Eruca sativa (syn. E. vesicaria subsp. sativa (Miller) Thell., Brassica eruca L.), is an edible annual plant, commonly known as rocket, roquette, rucola or arugula, not to be confused with Wild rocket. It is a species of Eruca native to the Mediterranean region, from Morocco and Portugal east to Lebanon and Turkey. It is closely related to Eruca vesicaria and included by some botanists in that either as a subspecies E. vesicaria subsp. sativa or not distinguished at all; it can be distinguished from E. vesicaria by its early deciduous sepals. It is an annual plant growing 20–100 centimetres (8–39 in) in height. The leaves are deeply pinnately lobed with four to ten small lateral lobes and a large terminal lobe. The flowers are 2–4 cm (0.8–1.6 in) in diameter, arranged in a corymb, with the typical Brassicaceae flower structure; the petals are creamy white with purple veins, and the stamens yellow; the sepals are shed soon after the flower opens. The fruit is a siliqua (pod) 12–35 millimetres (0.5–1.4 in) long with an apical beak, and containing several seeds (which are edible). The species has a chromosome number of 2n = 22. Vernacular names include garden rocket or simply rocket (British, Australian, Canadian & New Zealand English), eruca, rocket salad, and arugula (American English). All names ultimately derive from the Latin word eruca, a name for an unspecified plant in the family Brassicaceae, probably a type of cabbage.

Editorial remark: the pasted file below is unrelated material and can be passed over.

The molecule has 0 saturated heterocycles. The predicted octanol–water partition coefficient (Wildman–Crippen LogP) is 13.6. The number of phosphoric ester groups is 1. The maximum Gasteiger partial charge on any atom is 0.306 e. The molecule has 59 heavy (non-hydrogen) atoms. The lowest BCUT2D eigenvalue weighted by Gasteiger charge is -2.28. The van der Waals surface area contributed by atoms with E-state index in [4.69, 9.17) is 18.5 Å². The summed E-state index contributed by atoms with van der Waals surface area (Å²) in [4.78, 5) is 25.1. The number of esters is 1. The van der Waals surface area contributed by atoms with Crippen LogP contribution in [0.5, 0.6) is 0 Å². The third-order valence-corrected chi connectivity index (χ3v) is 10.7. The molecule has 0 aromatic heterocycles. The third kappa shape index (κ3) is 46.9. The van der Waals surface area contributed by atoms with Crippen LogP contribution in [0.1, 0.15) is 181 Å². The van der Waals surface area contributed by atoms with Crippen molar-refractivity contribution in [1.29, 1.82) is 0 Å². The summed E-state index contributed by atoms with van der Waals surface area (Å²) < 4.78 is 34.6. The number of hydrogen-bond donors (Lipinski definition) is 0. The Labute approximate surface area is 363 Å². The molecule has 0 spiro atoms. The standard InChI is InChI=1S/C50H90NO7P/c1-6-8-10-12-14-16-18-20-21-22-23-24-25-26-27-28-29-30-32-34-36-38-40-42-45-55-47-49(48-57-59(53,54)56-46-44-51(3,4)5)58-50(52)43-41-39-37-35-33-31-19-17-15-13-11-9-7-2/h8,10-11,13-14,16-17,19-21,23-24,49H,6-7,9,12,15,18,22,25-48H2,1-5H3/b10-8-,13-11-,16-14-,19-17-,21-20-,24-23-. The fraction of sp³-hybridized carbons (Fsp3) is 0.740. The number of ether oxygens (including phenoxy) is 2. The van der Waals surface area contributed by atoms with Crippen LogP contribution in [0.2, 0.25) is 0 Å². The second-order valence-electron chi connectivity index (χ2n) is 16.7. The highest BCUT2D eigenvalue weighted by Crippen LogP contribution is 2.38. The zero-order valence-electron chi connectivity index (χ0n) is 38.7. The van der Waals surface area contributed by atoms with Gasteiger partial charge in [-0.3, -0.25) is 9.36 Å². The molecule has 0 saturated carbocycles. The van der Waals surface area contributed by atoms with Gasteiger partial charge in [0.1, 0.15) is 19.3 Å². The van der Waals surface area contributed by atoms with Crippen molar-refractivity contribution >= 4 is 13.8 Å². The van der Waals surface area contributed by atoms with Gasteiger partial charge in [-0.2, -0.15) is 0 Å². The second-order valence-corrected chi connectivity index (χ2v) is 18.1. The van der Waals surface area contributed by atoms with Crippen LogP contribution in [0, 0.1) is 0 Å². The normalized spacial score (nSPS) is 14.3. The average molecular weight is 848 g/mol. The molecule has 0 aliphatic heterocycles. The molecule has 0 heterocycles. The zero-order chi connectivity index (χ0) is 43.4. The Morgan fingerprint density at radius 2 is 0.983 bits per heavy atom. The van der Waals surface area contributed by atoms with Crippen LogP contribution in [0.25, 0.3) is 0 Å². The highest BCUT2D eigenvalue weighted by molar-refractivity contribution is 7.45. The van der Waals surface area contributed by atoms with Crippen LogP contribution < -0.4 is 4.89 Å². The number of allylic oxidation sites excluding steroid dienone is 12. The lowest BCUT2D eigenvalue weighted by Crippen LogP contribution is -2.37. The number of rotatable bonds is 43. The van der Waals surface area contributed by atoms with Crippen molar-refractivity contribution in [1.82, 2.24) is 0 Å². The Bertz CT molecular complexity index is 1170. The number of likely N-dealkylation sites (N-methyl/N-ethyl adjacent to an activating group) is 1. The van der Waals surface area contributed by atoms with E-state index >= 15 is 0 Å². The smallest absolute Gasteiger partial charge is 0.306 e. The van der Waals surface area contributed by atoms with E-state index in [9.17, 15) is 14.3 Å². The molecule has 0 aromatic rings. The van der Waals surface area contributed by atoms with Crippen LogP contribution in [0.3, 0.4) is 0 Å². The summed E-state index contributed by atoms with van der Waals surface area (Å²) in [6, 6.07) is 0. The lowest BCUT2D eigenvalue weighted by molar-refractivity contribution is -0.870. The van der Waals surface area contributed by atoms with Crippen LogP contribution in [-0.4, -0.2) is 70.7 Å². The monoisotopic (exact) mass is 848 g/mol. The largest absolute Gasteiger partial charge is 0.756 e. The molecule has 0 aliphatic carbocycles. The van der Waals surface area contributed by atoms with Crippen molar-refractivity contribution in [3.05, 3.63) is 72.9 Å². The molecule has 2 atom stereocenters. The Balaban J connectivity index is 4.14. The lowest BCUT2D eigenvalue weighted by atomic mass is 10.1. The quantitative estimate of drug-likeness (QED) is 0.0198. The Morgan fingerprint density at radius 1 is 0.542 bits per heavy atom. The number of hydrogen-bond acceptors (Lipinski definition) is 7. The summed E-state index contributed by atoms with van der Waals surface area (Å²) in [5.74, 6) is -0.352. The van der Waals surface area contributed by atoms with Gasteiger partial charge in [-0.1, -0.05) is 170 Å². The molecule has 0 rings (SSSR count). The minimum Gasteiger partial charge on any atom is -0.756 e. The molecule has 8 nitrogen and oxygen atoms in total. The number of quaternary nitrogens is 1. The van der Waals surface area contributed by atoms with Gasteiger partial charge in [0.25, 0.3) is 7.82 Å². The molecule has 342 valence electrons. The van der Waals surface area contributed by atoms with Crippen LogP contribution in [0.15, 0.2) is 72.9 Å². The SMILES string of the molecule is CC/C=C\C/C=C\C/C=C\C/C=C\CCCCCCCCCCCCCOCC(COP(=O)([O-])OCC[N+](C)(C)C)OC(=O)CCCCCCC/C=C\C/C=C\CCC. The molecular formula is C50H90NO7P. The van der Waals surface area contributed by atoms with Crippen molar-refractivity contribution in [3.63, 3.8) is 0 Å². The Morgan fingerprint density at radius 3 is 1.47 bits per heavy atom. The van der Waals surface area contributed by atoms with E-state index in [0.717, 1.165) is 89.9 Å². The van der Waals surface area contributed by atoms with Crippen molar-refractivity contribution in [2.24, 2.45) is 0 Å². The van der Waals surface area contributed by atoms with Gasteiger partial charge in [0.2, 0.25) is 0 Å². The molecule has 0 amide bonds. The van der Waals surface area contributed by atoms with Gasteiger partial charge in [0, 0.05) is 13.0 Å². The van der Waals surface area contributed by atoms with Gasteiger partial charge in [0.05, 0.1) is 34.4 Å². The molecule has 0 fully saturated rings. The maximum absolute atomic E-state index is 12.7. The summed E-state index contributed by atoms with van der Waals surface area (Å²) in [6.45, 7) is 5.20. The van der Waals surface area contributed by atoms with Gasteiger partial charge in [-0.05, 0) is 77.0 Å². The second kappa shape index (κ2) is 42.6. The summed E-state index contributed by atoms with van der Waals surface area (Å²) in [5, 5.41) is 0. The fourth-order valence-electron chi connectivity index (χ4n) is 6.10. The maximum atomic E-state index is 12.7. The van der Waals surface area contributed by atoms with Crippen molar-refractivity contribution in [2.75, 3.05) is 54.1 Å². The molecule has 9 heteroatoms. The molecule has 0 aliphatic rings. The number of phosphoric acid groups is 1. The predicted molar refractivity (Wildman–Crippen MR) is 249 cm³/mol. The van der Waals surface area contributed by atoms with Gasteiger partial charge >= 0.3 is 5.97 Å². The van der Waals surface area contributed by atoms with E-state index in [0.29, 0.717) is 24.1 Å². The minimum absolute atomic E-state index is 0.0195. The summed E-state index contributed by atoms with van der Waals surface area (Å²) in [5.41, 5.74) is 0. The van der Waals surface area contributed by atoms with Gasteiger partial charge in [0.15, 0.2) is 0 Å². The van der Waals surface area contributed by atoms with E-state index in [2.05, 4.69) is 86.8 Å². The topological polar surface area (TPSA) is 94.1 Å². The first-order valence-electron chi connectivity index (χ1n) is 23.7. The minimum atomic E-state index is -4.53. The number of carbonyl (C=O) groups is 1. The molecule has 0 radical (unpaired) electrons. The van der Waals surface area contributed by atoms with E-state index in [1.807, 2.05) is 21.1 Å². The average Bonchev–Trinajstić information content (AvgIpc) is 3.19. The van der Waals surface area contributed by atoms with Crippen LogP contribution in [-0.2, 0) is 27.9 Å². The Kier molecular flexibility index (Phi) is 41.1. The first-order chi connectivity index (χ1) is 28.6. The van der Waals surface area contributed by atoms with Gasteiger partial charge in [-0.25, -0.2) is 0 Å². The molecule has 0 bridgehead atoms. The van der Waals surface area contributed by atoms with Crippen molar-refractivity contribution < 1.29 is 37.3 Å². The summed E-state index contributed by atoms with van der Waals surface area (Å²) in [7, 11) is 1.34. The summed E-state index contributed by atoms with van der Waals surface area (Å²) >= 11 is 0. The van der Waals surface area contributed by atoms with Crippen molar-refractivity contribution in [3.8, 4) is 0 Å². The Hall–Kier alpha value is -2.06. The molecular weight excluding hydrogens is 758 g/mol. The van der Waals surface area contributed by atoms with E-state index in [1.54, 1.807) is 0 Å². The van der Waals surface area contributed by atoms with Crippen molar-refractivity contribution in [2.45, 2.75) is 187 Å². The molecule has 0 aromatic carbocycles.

In some gangs it's used as currency, for some it's a battle cry. Most often it's supplied by the ever mysterious Gary. Most people try to call him but always reach the wrong number.
Arugula can also be used to deter undesirables and charlatans (much as garlic deters vampiric activities).
Furthermore, it is often said that every time somebody calls Gary, an arugula plant blossoms in the high desert.
Many groms experience difficulty maintaining the operational status of their mopeds due to running their bikes without an arugula filter, the most common result of which is their carburetors becoming clogged with the leafy green plant. Contrary to popular belief, tying a used pair of women's tights around the air intake is NOT and acceptable alternative to running an arugula filter.